By MARY RAINWATER
The Texas Department of State Health Services confirmed the state’s first case of West Nile illness of the season — occurring in Anderson County — on Friday, and is urging residents to take precautions to reduce the risk of contracting the mosquito-borne illness.
“West Nile was confirmed in an adult male from Anderson County on May 15,” City of Palestine Emergency Management Coordinator Schelby Wells said Friday. “The patient was presented at PRMC, and due to the symptoms exhibited, was tested for West Nile. The results were confirmed as a new infection.”
The DSHS reported that the patient is recovering from the neuroinvasive form of the disease. Additional details about the patient are not being released to protect their identity.
“This is a serious illness that can take a long-lasting toll,” DSHS Commissioner Dr. David Lakey said. “Last season was unprecedented, with record numbers of cases and deaths reported in Texas. People need to do all they can to protect themselves from mosquito bites.”
Last year, Texas reported 1,868 human cases of West Nile illness, including 89 deaths. According to Wells, a case of West Nile was reported in Anderson County in 2012, but further testing showed them to be antibodies from a previous contraction of the virus.
State health officials said there is no way to predict the severity of this year’s season.
The intensity of West Nile virus activity in Texas fluctuates from year to year and depends on a variety of factors including the weather, the numbers of birds and mosquitoes that maintain and spread the virus and human behavior.
The season can last up until the first hard freeze of the year.
“The city is very diligent about spraying for mosquitoes,” Wells said. “That, combined with residents being diligent about eliminating standing water and taking other necessary precautions, cut down on any spread of the virus last year.”
To reduce exposure to West Nile virus:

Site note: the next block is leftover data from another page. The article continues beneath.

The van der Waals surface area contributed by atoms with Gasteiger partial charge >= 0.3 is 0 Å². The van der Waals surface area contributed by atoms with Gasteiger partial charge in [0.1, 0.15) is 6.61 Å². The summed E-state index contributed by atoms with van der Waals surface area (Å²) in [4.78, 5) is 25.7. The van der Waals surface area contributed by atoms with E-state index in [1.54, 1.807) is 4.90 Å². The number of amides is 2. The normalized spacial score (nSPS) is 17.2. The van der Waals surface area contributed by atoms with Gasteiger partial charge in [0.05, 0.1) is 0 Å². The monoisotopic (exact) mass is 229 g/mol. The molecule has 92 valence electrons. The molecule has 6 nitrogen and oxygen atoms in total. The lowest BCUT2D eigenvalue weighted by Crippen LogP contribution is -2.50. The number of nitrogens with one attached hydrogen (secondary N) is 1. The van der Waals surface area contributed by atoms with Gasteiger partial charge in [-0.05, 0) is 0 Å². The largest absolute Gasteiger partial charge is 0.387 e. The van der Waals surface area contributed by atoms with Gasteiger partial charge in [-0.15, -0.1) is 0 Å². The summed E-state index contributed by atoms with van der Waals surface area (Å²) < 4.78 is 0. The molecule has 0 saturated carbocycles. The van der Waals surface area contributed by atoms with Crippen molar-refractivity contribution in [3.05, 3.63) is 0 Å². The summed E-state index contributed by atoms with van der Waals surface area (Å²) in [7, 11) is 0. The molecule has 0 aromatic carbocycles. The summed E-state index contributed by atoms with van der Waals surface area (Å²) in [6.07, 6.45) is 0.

• Use an approved insect repellent every time you go outside and follow the instructions on the label. Among the EPA-approved repellents are those that contain DEET, picaridin, IR3535 or oil of lemon eucalyptus.
• Regularly drain standing water, including water collecting in empty cans, tires, buckets, clogged rain gutters and saucers under potted plants. Mosquitoes that spread WNV breed in stagnant water.
• Wear long sleeves and pants at dawn and dusk when mosquitoes are most active.
• Use air conditioning or make sure there are screens on all doors and windows to keep mosquitoes from entering the home.
“This being the holiday weekend, people are going to want to remain outdoors longer than usual,” Wells said. “We urge all residents to look at their residence and grounds for any standing water, to wear long sleeves and to use insect repellent.”
Symptoms of the milder form of illness, West Nile fever, can include headache, fever, muscle and joint aches, nausea and fatigue. People with West Nile fever typically recover on their own, although symptoms may last for several weeks. Symptoms of the more serious form, West Nile neuroinvasive disease, can include those of West Nile fever plus neck stiffness, stupor, disorientation, coma, tremors, convulsions, muscle weakness and paralysis. Up to 80 percent of people infected with the virus will have no symptoms.
There are no medications to treat or vaccines to prevent West Nile virus infection. People over 50 years old and those with other health issues are at a higher risk of becoming seriously ill or dying when they become infected with the virus. If people have symptoms and suspect West Nile virus infection, they should contact their healthcare provider.
For updated West Nile case counts by county, visit www.dshs.state.tx.us/news/updates.shtm. Case counts will be updated weekly.
Mary Rainwater may be reached via email at firstname.lastname@example.org